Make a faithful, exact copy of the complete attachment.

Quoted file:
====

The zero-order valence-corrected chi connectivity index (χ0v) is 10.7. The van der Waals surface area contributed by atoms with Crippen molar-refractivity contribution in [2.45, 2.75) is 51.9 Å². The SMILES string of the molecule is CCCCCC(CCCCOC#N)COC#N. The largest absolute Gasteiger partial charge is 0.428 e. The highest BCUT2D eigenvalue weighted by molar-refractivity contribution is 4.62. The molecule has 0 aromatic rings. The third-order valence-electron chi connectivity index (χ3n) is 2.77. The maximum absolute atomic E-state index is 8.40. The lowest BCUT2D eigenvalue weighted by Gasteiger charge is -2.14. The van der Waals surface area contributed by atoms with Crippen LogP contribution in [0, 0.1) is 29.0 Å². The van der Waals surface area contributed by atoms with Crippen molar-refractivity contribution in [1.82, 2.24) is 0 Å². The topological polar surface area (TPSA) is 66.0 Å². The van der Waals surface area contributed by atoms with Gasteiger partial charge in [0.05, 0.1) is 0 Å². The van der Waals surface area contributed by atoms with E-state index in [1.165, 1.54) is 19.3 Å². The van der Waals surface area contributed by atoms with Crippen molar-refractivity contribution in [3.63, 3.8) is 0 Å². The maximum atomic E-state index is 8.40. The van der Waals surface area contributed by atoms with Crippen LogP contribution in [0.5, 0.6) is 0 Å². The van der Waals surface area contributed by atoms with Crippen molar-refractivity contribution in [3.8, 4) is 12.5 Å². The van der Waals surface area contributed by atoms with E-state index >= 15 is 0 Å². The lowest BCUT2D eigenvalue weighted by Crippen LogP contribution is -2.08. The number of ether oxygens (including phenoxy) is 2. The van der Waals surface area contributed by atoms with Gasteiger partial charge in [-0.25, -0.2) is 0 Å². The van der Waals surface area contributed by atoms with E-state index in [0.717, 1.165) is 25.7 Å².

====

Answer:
The zero-order valence-corrected chi connectivity index (χ0v) is 10.7. The van der Waals surface area contributed by atoms with Crippen molar-refractivity contribution in [2.45, 2.75) is 51.9 Å². The SMILES string of the molecule is CCCCCC(CCCCOC#N)COC#N. The largest absolute Gasteiger partial charge is 0.428 e. The highest BCUT2D eigenvalue weighted by molar-refractivity contribution is 4.62. The molecule has 0 aromatic rings. The third-order valence-electron chi connectivity index (χ3n) is 2.77. The maximum absolute atomic E-state index is 8.40. The lowest BCUT2D eigenvalue weighted by Gasteiger charge is -2.14. The van der Waals surface area contributed by atoms with Crippen LogP contribution in [0, 0.1) is 29.0 Å². The van der Waals surface area contributed by atoms with Crippen molar-refractivity contribution in [1.82, 2.24) is 0 Å². The topological polar surface area (TPSA) is 66.0 Å². The van der Waals surface area contributed by atoms with Gasteiger partial charge in [0.05, 0.1) is 0 Å². The van der Waals surface area contributed by atoms with E-state index in [1.165, 1.54) is 19.3 Å². The van der Waals surface area contributed by atoms with Crippen molar-refractivity contribution in [3.63, 3.8) is 0 Å². The maximum atomic E-state index is 8.40. The van der Waals surface area contributed by atoms with Crippen LogP contribution in [0.5, 0.6) is 0 Å². The van der Waals surface area contributed by atoms with Crippen molar-refractivity contribution in [3.8, 4) is 12.5 Å². The van der Waals surface area contributed by atoms with E-state index >= 15 is 0 Å². The lowest BCUT2D eigenvalue weighted by Crippen LogP contribution is -2.08. The number of ether oxygens (including phenoxy) is 2. The van der Waals surface area contributed by atoms with Gasteiger partial charge in [-0.25, -0.2) is 0 Å². The van der Waals surface area contributed by atoms with E-state index in [0.717, 1.165) is 25.7 Å².